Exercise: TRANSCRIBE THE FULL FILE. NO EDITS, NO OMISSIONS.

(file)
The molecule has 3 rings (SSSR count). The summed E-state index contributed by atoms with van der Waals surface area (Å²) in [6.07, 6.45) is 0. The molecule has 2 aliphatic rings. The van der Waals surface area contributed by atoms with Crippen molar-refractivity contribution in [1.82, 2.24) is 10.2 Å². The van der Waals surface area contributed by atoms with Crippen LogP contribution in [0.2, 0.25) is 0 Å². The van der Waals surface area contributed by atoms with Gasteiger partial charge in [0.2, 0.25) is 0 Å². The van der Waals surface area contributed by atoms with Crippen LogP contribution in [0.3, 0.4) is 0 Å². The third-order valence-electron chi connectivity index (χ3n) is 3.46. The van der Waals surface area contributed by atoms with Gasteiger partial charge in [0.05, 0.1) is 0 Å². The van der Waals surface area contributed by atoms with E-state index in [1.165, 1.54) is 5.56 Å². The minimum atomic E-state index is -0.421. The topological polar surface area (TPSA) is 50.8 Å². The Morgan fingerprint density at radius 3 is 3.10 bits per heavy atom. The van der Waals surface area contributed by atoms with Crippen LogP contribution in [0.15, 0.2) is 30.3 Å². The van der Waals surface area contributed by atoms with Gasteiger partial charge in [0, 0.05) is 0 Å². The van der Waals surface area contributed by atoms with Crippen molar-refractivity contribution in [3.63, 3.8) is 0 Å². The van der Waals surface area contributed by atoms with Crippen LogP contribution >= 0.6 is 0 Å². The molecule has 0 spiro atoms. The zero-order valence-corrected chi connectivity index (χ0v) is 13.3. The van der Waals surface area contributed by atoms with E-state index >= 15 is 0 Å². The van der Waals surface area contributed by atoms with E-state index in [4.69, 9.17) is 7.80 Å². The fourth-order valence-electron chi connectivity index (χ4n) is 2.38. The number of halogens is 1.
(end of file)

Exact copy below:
The molecule has 3 rings (SSSR count). The summed E-state index contributed by atoms with van der Waals surface area (Å²) in [6.07, 6.45) is 0. The molecule has 2 aliphatic rings. The van der Waals surface area contributed by atoms with Crippen molar-refractivity contribution in [1.82, 2.24) is 10.2 Å². The van der Waals surface area contributed by atoms with Crippen LogP contribution in [0.2, 0.25) is 0 Å². The van der Waals surface area contributed by atoms with Gasteiger partial charge in [0.2, 0.25) is 0 Å². The van der Waals surface area contributed by atoms with Crippen LogP contribution in [0.3, 0.4) is 0 Å². The third-order valence-electron chi connectivity index (χ3n) is 3.46. The van der Waals surface area contributed by atoms with Gasteiger partial charge in [0.05, 0.1) is 0 Å². The van der Waals surface area contributed by atoms with E-state index in [1.165, 1.54) is 5.56 Å². The minimum atomic E-state index is -0.421. The topological polar surface area (TPSA) is 50.8 Å². The Morgan fingerprint density at radius 3 is 3.10 bits per heavy atom. The van der Waals surface area contributed by atoms with Crippen LogP contribution in [0.15, 0.2) is 30.3 Å². The van der Waals surface area contributed by atoms with Gasteiger partial charge in [0, 0.05) is 0 Å². The van der Waals surface area contributed by atoms with Crippen molar-refractivity contribution in [3.63, 3.8) is 0 Å². The van der Waals surface area contributed by atoms with Crippen LogP contribution >= 0.6 is 0 Å². The molecule has 0 spiro atoms. The zero-order valence-corrected chi connectivity index (χ0v) is 13.3. The van der Waals surface area contributed by atoms with E-state index >= 15 is 0 Å². The van der Waals surface area contributed by atoms with E-state index in [4.69, 9.17) is 7.80 Å². The fourth-order valence-electron chi connectivity index (χ4n) is 2.38. The number of halogens is 1.